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What Nike’s Kaepernick Campaign Teaches Brands About Going Political

What Nike Kaepernick Campaign Teaches Brands About Going Political

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What Nike’s Kaepernick Campaign Teaches Brands About Going Political

Last week, the world of social media revolved around Nike’s surprising decision to unleash a new ad campaign starring Colin Kaepernick. Like it or not, Nike and Kaepernick have dominated the media world since the news dropped, and the apparel company is running a clinic on how to drum up millions in media exposure.

Nike’s new campaign with Colin Kaepernick is a risky, but savvy, business decision. Here are three things brands should know about political marketing campaigns. Nike lit social media on fire over the weekend with its new “Just Do It” campaign featuring Colin Kaepernick, the controversial and political quarterback.

Kaepernick hasn’t played in the NFL for a couple of years, and many (including Kaepernick, according to a lawsuit he filed against the league) believe that’s partially due to his decision to kneel during the national anthem in protest of the treatment of people of color in the United States.

Even for Nike, this was perceived as a bold and risky move. Kaepernick isn’t a signed athlete at the moment, mainly because some people view his form of protest as disrespectful.

We won’t debate the merits of Kaepernick’s protest here. We can, however, examine the decision of a major brand to essentially back a controversial political statement.

Business, like everything else, is political now

“Republicans buy sneakers too.” This fabled statement by Michael Jordan—whether he actually said it or not—has been a guiding light for many brands. Better to not take a side in a world where everyone, regardless of political or religious affiliation, is a consumer.

What Nike Kaepernick Campaign Teaches Brands About Going Political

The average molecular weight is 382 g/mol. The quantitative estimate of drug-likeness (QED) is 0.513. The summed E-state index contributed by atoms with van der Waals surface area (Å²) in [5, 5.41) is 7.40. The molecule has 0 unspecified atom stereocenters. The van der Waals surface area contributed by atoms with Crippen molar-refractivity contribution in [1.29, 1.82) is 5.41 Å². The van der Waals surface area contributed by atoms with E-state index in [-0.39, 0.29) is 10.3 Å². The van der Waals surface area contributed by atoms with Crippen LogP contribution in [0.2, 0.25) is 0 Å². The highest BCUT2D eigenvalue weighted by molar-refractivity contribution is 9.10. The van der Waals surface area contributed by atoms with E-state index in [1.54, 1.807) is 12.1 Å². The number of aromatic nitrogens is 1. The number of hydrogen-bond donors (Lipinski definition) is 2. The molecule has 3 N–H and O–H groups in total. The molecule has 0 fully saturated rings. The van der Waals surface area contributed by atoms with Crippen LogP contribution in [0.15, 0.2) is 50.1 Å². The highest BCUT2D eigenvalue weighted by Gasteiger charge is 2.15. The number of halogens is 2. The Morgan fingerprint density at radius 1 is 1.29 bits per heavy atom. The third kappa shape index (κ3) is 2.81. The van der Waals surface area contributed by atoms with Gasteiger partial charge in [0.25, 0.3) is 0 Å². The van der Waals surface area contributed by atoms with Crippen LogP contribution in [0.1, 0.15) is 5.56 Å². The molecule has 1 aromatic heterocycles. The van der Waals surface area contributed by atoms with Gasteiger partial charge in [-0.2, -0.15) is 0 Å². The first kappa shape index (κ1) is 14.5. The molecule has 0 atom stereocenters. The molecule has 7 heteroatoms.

What Nike’s Kaepernick Campaign Teaches Brands About Going Political

That’s no longer the case, especially in our volatile political environment. Sidelines to political conversations are increasingly rare in a world where the president weighs in on the actions of football players (and just about every other topic).

Brands are expected to take a stance on the issues of the day: 60 percent of millennials are “belief-driven buyers” according to Edelman. That means brands need to decide how and when, not if, they will weigh in on important issues. Nike joins big-name (and highly successful) companies like Google, Patagonia, and Starbucks to make bold political statements of late.

But it’s still business

Nike may be taking a stand on behalf of Kaepernick and his political views, but that doesn’t mean Nike is giving away money senselessly. They’ve clearly done their homework and decided this campaign would benefit them.

And so far, they’re right: One estimate says Nike received $43 million worth of media exposure in one day just by unveiling this campaign. Expect that number to rise as the conversation continues.

Responses and takes from sites such as Business Insider, Fast Company, and The Undefeated all agree—this was a business decision and a savvy one at that.

Getting political for its own sake is a short-sighted move and one that may backfire. Before getting controversial, it’s important for brands to understand the impact of taking a side. Who are the company’s customers? How will they view this move? For Nike, which is aiming for those belief-driven millennials, this decision may have been unexpected, but it’s understandable.

Stick to your guns

Not all of the reactions to the campaign were neutral or positive. Some highly visible responses included the burning or destruction of Nike gear.

In Nike’s estimation, that’s okay. They won’t let a vocal minority deter them from what is clearly a long-term play. In fact, a few days after announcing the campaign, they dropped a new commercial narrated by Kaepernick. The co-opted movement continues.

Once you choose a position, don’t apologize. You’ll likely engender more hate if you try to play both sides of the issue. Embrace the hate: If you’ve done your research, it will prove to be the exception, not the rule.

Credit: Eric Goldschein for Social Media Week

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